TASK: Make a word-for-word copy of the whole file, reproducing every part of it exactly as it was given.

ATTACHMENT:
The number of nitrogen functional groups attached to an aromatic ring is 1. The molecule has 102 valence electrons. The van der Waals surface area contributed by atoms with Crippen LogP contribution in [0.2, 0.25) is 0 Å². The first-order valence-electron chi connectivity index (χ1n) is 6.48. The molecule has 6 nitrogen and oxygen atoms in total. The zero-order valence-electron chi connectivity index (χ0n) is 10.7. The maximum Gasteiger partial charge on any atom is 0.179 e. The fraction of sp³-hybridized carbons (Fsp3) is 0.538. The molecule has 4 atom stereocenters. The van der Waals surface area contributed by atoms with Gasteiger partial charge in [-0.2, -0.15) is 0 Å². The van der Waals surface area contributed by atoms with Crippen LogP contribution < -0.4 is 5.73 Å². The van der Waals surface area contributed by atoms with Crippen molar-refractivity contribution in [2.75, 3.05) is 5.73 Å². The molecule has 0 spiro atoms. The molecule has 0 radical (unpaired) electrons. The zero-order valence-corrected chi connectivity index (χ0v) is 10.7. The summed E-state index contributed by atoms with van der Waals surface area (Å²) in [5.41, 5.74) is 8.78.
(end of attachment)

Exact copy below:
The number of nitrogen functional groups attached to an aromatic ring is 1. The molecule has 102 valence electrons. The van der Waals surface area contributed by atoms with Crippen LogP contribution in [0.2, 0.25) is 0 Å². The first-order valence-electron chi connectivity index (χ1n) is 6.48. The molecule has 6 nitrogen and oxygen atoms in total. The zero-order valence-electron chi connectivity index (χ0n) is 10.7. The maximum Gasteiger partial charge on any atom is 0.179 e. The fraction of sp³-hybridized carbons (Fsp3) is 0.538. The molecule has 4 atom stereocenters. The van der Waals surface area contributed by atoms with Gasteiger partial charge in [-0.2, -0.15) is 0 Å². The van der Waals surface area contributed by atoms with Crippen LogP contribution < -0.4 is 5.73 Å². The van der Waals surface area contributed by atoms with Crippen molar-refractivity contribution in [2.75, 3.05) is 5.73 Å². The molecule has 0 spiro atoms. The molecule has 0 radical (unpaired) electrons. The zero-order valence-corrected chi connectivity index (χ0v) is 10.7. The summed E-state index contributed by atoms with van der Waals surface area (Å²) in [5.41, 5.74) is 8.78.